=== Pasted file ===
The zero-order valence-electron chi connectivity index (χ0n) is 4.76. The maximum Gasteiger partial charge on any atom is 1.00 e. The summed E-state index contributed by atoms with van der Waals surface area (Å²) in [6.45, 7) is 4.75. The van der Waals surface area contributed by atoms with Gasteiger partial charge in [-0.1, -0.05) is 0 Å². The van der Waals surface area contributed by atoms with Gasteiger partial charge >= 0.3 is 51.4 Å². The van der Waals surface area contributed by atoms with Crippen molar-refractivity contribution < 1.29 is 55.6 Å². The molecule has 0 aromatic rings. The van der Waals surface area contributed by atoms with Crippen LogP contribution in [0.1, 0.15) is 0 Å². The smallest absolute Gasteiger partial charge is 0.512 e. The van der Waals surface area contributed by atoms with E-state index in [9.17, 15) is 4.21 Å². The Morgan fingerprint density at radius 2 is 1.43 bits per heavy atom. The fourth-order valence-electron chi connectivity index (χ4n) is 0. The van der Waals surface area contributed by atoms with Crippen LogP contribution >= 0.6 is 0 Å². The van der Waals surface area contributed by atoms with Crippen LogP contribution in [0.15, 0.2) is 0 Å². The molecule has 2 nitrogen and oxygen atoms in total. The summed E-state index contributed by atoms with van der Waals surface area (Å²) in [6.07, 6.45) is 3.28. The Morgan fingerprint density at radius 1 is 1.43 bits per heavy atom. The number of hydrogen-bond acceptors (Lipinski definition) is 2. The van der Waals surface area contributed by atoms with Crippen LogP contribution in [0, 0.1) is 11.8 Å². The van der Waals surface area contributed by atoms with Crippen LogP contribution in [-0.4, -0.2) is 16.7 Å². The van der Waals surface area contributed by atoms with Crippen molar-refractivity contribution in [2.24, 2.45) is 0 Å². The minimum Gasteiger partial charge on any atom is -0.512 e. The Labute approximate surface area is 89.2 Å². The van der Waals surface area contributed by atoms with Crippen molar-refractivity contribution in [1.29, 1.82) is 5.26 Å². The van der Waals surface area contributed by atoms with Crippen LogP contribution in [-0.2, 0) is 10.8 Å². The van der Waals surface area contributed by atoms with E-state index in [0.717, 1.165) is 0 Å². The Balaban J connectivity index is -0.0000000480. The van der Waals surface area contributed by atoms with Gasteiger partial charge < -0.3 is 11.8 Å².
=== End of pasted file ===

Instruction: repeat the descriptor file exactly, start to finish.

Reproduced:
The zero-order valence-electron chi connectivity index (χ0n) is 4.76. The maximum Gasteiger partial charge on any atom is 1.00 e. The summed E-state index contributed by atoms with van der Waals surface area (Å²) in [6.45, 7) is 4.75. The van der Waals surface area contributed by atoms with Gasteiger partial charge in [-0.1, -0.05) is 0 Å². The van der Waals surface area contributed by atoms with Gasteiger partial charge >= 0.3 is 51.4 Å². The van der Waals surface area contributed by atoms with Crippen molar-refractivity contribution < 1.29 is 55.6 Å². The molecule has 0 aromatic rings. The van der Waals surface area contributed by atoms with Crippen LogP contribution in [0.1, 0.15) is 0 Å². The smallest absolute Gasteiger partial charge is 0.512 e. The van der Waals surface area contributed by atoms with E-state index in [9.17, 15) is 4.21 Å². The Morgan fingerprint density at radius 2 is 1.43 bits per heavy atom. The fourth-order valence-electron chi connectivity index (χ4n) is 0. The van der Waals surface area contributed by atoms with Crippen LogP contribution >= 0.6 is 0 Å². The van der Waals surface area contributed by atoms with Crippen LogP contribution in [0.15, 0.2) is 0 Å². The molecule has 2 nitrogen and oxygen atoms in total. The summed E-state index contributed by atoms with van der Waals surface area (Å²) in [6.07, 6.45) is 3.28. The Morgan fingerprint density at radius 1 is 1.43 bits per heavy atom. The number of hydrogen-bond acceptors (Lipinski definition) is 2. The van der Waals surface area contributed by atoms with Crippen LogP contribution in [0, 0.1) is 11.8 Å². The van der Waals surface area contributed by atoms with Crippen LogP contribution in [-0.4, -0.2) is 16.7 Å². The van der Waals surface area contributed by atoms with Crippen molar-refractivity contribution in [2.24, 2.45) is 0 Å². The minimum Gasteiger partial charge on any atom is -0.512 e. The Labute approximate surface area is 89.2 Å². The van der Waals surface area contributed by atoms with Crippen molar-refractivity contribution in [1.29, 1.82) is 5.26 Å². The van der Waals surface area contributed by atoms with Crippen LogP contribution in [-0.2, 0) is 10.8 Å². The van der Waals surface area contributed by atoms with E-state index in [0.717, 1.165) is 0 Å². The Balaban J connectivity index is -0.0000000480. The van der Waals surface area contributed by atoms with Gasteiger partial charge < -0.3 is 11.8 Å².